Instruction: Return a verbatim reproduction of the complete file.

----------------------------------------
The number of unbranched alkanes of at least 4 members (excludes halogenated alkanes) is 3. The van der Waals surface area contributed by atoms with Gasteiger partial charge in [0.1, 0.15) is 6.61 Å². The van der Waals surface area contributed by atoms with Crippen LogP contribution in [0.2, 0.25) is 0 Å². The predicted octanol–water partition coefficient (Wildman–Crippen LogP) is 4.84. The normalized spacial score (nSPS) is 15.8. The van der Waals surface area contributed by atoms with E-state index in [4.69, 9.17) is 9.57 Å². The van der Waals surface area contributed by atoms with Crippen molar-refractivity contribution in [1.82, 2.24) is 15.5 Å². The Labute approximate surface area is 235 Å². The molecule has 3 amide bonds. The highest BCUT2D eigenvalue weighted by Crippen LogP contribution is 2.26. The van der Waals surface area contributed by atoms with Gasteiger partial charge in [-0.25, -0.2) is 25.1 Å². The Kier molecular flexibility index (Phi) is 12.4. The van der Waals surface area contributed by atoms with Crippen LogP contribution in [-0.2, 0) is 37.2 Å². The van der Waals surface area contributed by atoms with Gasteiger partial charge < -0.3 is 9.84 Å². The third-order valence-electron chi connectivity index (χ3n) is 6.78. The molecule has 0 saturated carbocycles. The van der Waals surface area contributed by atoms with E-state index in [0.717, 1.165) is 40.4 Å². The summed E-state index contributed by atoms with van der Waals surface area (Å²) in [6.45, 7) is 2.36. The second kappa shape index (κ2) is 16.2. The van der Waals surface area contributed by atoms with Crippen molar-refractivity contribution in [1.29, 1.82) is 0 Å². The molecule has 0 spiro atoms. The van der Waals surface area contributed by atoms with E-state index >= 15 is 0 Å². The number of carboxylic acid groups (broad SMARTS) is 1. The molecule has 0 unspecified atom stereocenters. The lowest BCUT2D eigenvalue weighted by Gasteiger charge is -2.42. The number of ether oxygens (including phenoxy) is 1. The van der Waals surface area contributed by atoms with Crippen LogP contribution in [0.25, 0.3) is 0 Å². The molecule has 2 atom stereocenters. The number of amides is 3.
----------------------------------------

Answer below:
The number of unbranched alkanes of at least 4 members (excludes halogenated alkanes) is 3. The van der Waals surface area contributed by atoms with Gasteiger partial charge in [0.1, 0.15) is 6.61 Å². The van der Waals surface area contributed by atoms with Crippen LogP contribution in [0.2, 0.25) is 0 Å². The predicted octanol–water partition coefficient (Wildman–Crippen LogP) is 4.84. The normalized spacial score (nSPS) is 15.8. The van der Waals surface area contributed by atoms with E-state index in [4.69, 9.17) is 9.57 Å². The van der Waals surface area contributed by atoms with Crippen molar-refractivity contribution in [1.82, 2.24) is 15.5 Å². The Labute approximate surface area is 235 Å². The molecule has 3 amide bonds. The highest BCUT2D eigenvalue weighted by Crippen LogP contribution is 2.26. The van der Waals surface area contributed by atoms with Gasteiger partial charge in [-0.25, -0.2) is 25.1 Å². The Kier molecular flexibility index (Phi) is 12.4. The van der Waals surface area contributed by atoms with Crippen LogP contribution in [-0.2, 0) is 37.2 Å². The van der Waals surface area contributed by atoms with Gasteiger partial charge < -0.3 is 9.84 Å². The third-order valence-electron chi connectivity index (χ3n) is 6.78. The molecule has 0 saturated carbocycles. The van der Waals surface area contributed by atoms with E-state index in [0.717, 1.165) is 40.4 Å². The summed E-state index contributed by atoms with van der Waals surface area (Å²) in [6.45, 7) is 2.36. The second kappa shape index (κ2) is 16.2. The van der Waals surface area contributed by atoms with Crippen molar-refractivity contribution in [1.29, 1.82) is 0 Å². The molecule has 0 spiro atoms. The van der Waals surface area contributed by atoms with E-state index >= 15 is 0 Å². The number of carboxylic acid groups (broad SMARTS) is 1. The molecule has 0 unspecified atom stereocenters. The lowest BCUT2D eigenvalue weighted by Gasteiger charge is -2.42. The number of ether oxygens (including phenoxy) is 1. The van der Waals surface area contributed by atoms with Crippen LogP contribution in [0.25, 0.3) is 0 Å². The molecule has 2 atom stereocenters. The number of amides is 3.